Collaborative construction of knowledge in Online Conversations: the generation of pseudo-knowledge and the diffusion of false beliefs
Luca Iandoli - Dept. of Engineering Management, University of Naples Federico II, Naples (Italy)
ABSTRACT: In 2013, the World Economic Forum declared massive digital misinformation to be one of the main risks for modern society and positioned it at the center of numerous geopolitical risks including terrorism, cyber attacks, and the failure of global governance. The report assigns blame to our modern “hyper-connectedness” and the ease with which information may be spread. An erroneous or deliberately misleading idea—for instance, the false connection between the MMR vaccine and autism—can quickly spread across the population long before a correction can be made. The rapid spread of online misinformation is only part of the problem, though. Once misinformation has spread, it persists, despite efforts to combat it. In fact, corrective action can cause misinformation to become more firmly entrenched. People often seem motivated to embrace misinformation, to pass it along, and to fight for its survival. Together, they engage in what has been called collective motivated cognition, whereby individuals work together to filter information in order to confirm and preserve a faulty theory because of motivations—a sense of powerlessness, loss of control, or a hidden agenda—that are external to the theory itself. In this seminar, I focus on the object of such motivated cognition, which I refer to with the umbrella term “pseudo-knowledge” (PK). Researchers have suggested that the Internet accelerates the growth of PK in several ways. First, by democratizing information production, the Internet makes it possible for anyone to spread misinformation to large audiences. Second, once disseminated, insular communities of shared interests can weave misinformation in tapestries of PK. Fernback suggests that large-scale, online communication affords the emergence of primarily oral cultures. In such environments, misinformation not merely passed on but also become part of an actively maintained online culture.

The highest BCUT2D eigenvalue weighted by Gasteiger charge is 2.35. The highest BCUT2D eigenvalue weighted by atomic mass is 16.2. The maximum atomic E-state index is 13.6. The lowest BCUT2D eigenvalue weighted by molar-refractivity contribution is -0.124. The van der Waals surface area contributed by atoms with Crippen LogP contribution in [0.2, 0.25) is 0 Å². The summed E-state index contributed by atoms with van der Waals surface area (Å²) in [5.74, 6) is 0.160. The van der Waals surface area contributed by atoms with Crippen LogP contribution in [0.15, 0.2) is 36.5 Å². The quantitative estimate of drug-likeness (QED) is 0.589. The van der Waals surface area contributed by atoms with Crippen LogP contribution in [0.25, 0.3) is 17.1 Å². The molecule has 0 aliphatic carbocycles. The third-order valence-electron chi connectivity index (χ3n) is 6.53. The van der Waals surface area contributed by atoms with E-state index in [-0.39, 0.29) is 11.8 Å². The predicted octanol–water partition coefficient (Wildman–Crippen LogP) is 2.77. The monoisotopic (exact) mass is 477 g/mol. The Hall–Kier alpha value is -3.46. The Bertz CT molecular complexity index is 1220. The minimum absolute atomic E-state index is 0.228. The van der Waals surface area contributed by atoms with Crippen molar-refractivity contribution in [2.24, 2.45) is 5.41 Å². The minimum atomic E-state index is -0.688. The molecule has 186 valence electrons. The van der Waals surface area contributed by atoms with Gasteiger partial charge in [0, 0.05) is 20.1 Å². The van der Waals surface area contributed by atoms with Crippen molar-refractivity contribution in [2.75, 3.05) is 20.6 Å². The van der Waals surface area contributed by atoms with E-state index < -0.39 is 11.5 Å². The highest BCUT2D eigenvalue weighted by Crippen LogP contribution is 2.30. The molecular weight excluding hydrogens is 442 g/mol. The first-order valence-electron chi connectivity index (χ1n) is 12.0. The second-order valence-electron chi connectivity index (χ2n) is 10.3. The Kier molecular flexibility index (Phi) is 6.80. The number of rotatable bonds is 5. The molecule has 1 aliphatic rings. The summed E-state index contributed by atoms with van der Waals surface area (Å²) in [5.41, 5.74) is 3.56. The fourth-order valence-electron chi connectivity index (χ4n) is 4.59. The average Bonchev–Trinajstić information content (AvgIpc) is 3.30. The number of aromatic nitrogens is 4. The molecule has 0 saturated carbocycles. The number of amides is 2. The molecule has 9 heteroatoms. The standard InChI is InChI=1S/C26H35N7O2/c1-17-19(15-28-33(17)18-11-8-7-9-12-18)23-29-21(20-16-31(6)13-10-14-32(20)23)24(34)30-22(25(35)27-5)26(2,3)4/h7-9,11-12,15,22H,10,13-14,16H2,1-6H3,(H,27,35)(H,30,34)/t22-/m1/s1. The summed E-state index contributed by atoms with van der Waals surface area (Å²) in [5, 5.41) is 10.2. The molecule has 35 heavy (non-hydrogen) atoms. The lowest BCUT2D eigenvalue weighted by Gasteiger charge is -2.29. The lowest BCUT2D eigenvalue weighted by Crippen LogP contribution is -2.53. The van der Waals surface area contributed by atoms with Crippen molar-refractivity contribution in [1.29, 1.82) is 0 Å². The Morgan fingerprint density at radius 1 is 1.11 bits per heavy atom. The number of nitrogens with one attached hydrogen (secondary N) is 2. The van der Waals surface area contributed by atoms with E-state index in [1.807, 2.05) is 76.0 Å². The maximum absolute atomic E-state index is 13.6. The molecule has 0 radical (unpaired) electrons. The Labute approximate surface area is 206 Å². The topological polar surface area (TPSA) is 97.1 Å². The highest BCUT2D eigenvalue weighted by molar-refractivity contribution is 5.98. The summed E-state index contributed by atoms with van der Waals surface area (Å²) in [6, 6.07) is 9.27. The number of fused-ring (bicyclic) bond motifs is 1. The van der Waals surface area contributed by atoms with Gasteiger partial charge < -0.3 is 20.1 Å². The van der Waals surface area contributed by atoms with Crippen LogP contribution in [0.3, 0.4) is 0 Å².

BIO: Luca Iandoli is an Associate Professor of Business Economics and Organization at the Dept. of Industrial Engineering, University of Naples Federico II, a Visiting Research Professor at the School of Systems and Enterprises, Stevens Institute of Technology (USA), and a former Fulbright Visiting Scholar at the Center for Collective Intelligence of the Massachusetts Institute of Technology. He has published numerous papers on the analysis of collaborative dynamics in firms, online and offline networks and industrial districts through the use of computational methodologies (agent-based modeling, data mining, fuzzy logic, semantic analysis, social network analysis). Professor Iandoli’s current research focuses on how online interaction and collaboration might be leveraged to help groups, organizations, communities, and companies to aggregate and store dispersed knowledge, to increase creativity, innovation and problem solving, and to support large-scale, collective intelligence or to counteract diffusion of misinformation and false beliefs in online social networks. He served as President of the European Council for Small Business and entrepreneurship (ECSB) from 2011 to 2013 and is currently President of the International Council for Small Business (ICSB).